Redneck Revolt: SURJ, under Catalyst Project, is not fighting against capitalism. It may be intersectional in that it combines different aspects of fighting oppression, but it does not actually center class struggle against capitalism as the basis of struggle against white supremacy.
We are not reductionists who believe that everything revolves around class. That said, however, unless your goals include the entire stripping and destruction of the capitalist project, white supremacy can never be abolished or destroyed. White supremacy and capitalism go hand in hand. And while Catalyst and SURJs leadership under Chris Crass talks out of one side of their mouths about class, they also go on to praise Obama's presidency and even go so far as to hero worship Michelle Obama, as if these folks are not complicit in the continuation and upholding of white supremacy and the exploitation of folk of color and working class people. In fact, the upper and middle class elements of both white and folks of color are almost completely centered and focused on in SURJ's organizing.
The basis of our theoretical praxis is divergent. We center the working class in our analysis, looking at the creation of systematic white supremacy as a tool of capitalism and the rich and ruling class. We see white supremacy as political and economic project, with social outgrowth into white communities. Overwhelmingly, SURJ's analysis continues to display the same issues this article discusses: focusing on whiteness and white privilege as something purely socially constructed. As if workshops on privilege and intersectionality will ever challenge capitalism and white supremacy.
White privilege and whiteness isn't a disease that white people are just born with. It is a systematic project that whites folks are lured into becoming the foot soldiers of because of promises of material and financial security and gain.
If we're wrong about SURJ, then that's great. Because we would like to be. But that said, where does SURJ's non profit funding go? Who gets to utilize the funds? What projects does the money go to? How many white middle and upper class folks are paid to some degree to organize? What material survival programs for poor and working class folks does SURJ organize or support?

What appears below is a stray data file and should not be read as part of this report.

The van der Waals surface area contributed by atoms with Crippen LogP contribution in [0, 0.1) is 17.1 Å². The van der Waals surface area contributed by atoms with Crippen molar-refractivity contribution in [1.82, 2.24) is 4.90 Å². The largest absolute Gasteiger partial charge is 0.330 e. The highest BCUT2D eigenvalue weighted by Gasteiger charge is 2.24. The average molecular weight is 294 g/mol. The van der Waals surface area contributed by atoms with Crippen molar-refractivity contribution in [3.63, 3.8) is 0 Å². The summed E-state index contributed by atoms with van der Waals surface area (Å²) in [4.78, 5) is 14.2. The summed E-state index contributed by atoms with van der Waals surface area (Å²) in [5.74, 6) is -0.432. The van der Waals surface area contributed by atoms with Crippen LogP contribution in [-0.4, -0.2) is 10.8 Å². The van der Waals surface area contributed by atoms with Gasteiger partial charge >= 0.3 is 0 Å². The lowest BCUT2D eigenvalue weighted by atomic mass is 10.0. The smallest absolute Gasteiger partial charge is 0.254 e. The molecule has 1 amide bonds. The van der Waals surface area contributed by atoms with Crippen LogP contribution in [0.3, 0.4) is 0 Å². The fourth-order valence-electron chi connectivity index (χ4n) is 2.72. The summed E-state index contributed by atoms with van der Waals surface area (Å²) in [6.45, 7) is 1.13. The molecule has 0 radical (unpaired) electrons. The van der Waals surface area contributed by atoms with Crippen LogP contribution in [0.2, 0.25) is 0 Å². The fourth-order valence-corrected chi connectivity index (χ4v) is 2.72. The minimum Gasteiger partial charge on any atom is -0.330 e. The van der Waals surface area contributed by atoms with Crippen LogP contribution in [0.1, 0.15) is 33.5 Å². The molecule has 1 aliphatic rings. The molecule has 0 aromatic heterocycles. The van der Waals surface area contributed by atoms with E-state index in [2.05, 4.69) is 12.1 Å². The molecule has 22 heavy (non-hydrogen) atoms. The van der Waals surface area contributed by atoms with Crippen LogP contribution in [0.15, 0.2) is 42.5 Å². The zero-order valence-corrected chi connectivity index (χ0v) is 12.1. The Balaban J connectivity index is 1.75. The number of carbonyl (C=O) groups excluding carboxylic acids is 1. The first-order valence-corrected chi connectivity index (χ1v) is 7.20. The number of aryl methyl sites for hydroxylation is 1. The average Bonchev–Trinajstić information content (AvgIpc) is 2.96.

Even your point about "non-violent" trainings drips with the language of movement policing and movement control. From Ferguson to Baltimore to the daily struggles of folks of color and working class and poor people... Marginalized folks don't focus on non violence to enact social change. Yet SURJ clings to these same models of liberal moralism and paternalistic organizing.
Beth Durruti: I have yet to see any material support come out of SURJ, no survival programs, no organizers coming from the working communities they claim to work with. It's all assuaging white guilt by self-flagellating about privilege and sending out tweets using the right #hashtags. Not only does their overly academic language and lack of material praxis accomplish nothing real for any marginalized communities that they claim to be "helping," that language is also inaccessible to many non-academic folks. Privilege politics frame all white folks as having the same material conditions, which is great if you're a middle class college-educated liberal trying to feel better about your status, but if you're a working white person working 2-3 jobs to feed your kids, you're completely left out of the conversation. At this point, the impacts of liberal ally politics alienating the white working class by treating them as backwards and unreachable should be taken very seriously. Y'all abandoned working white folks to the right and tokenized folks of color, and the only ones ultimately benefiting from SURJ organizing are the white middle class paid organizers.
Ray Johns: I hear it and I'm going to dig deeper. But I'm a working class organizer myself, and since I started I've seen their focal point shifting to supporting rural, working class organizing. Another of the core values is "enough for everyone," and explicitly calls out the false sense of scarcity that capitalism engenders. If y'all want to write it off as lip service until you see actual results I can't fault that, but I do hope what seem to be organizational changes (from what y'all have said vs. what I've seen) do bear fruit.